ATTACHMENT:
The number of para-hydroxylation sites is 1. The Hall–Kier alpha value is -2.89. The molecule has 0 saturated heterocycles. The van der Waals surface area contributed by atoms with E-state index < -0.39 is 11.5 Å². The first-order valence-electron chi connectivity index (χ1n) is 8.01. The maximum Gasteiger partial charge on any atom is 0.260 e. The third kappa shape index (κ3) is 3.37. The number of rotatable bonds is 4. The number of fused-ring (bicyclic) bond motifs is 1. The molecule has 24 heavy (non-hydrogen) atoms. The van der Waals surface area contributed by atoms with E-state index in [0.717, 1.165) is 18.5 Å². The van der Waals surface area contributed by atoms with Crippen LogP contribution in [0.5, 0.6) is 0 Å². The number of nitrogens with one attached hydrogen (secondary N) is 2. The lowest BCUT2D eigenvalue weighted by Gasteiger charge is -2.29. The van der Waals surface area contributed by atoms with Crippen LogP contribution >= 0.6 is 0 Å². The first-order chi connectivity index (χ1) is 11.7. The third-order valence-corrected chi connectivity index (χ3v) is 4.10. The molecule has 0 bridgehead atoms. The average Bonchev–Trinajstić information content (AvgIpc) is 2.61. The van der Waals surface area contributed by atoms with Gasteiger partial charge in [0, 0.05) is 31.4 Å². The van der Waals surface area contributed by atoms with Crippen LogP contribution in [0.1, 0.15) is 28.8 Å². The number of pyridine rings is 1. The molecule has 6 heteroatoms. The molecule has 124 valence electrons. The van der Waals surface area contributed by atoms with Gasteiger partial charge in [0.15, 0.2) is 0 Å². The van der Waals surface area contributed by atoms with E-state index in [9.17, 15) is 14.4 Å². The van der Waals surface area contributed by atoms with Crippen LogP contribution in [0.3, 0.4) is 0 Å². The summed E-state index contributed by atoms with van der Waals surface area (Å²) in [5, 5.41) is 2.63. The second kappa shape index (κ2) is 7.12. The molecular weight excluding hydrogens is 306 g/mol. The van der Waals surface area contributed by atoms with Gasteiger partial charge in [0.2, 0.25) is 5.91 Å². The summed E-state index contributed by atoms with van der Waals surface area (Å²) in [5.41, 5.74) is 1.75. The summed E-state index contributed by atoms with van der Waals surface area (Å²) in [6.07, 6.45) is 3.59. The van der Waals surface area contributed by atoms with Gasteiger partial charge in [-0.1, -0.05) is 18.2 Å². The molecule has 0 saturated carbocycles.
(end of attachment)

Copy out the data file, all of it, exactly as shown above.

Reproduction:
The number of para-hydroxylation sites is 1. The Hall–Kier alpha value is -2.89. The molecule has 0 saturated heterocycles. The van der Waals surface area contributed by atoms with E-state index < -0.39 is 11.5 Å². The first-order valence-electron chi connectivity index (χ1n) is 8.01. The maximum Gasteiger partial charge on any atom is 0.260 e. The third kappa shape index (κ3) is 3.37. The number of rotatable bonds is 4. The number of fused-ring (bicyclic) bond motifs is 1. The molecule has 24 heavy (non-hydrogen) atoms. The van der Waals surface area contributed by atoms with E-state index in [0.717, 1.165) is 18.5 Å². The van der Waals surface area contributed by atoms with Crippen LogP contribution in [0.5, 0.6) is 0 Å². The number of nitrogens with one attached hydrogen (secondary N) is 2. The lowest BCUT2D eigenvalue weighted by Gasteiger charge is -2.29. The van der Waals surface area contributed by atoms with Crippen LogP contribution >= 0.6 is 0 Å². The first-order chi connectivity index (χ1) is 11.7. The third-order valence-corrected chi connectivity index (χ3v) is 4.10. The molecule has 0 bridgehead atoms. The average Bonchev–Trinajstić information content (AvgIpc) is 2.61. The van der Waals surface area contributed by atoms with Gasteiger partial charge in [0, 0.05) is 31.4 Å². The van der Waals surface area contributed by atoms with Crippen LogP contribution in [0.1, 0.15) is 28.8 Å². The number of pyridine rings is 1. The molecule has 6 heteroatoms. The molecule has 124 valence electrons. The van der Waals surface area contributed by atoms with Gasteiger partial charge in [0.15, 0.2) is 0 Å². The van der Waals surface area contributed by atoms with E-state index in [9.17, 15) is 14.4 Å². The van der Waals surface area contributed by atoms with Crippen LogP contribution in [0.3, 0.4) is 0 Å². The summed E-state index contributed by atoms with van der Waals surface area (Å²) in [5, 5.41) is 2.63. The second kappa shape index (κ2) is 7.12. The molecular weight excluding hydrogens is 306 g/mol. The van der Waals surface area contributed by atoms with Gasteiger partial charge in [0.2, 0.25) is 5.91 Å². The summed E-state index contributed by atoms with van der Waals surface area (Å²) in [5.41, 5.74) is 1.75. The summed E-state index contributed by atoms with van der Waals surface area (Å²) in [6.07, 6.45) is 3.59. The van der Waals surface area contributed by atoms with Gasteiger partial charge in [-0.1, -0.05) is 18.2 Å². The molecule has 0 saturated carbocycles.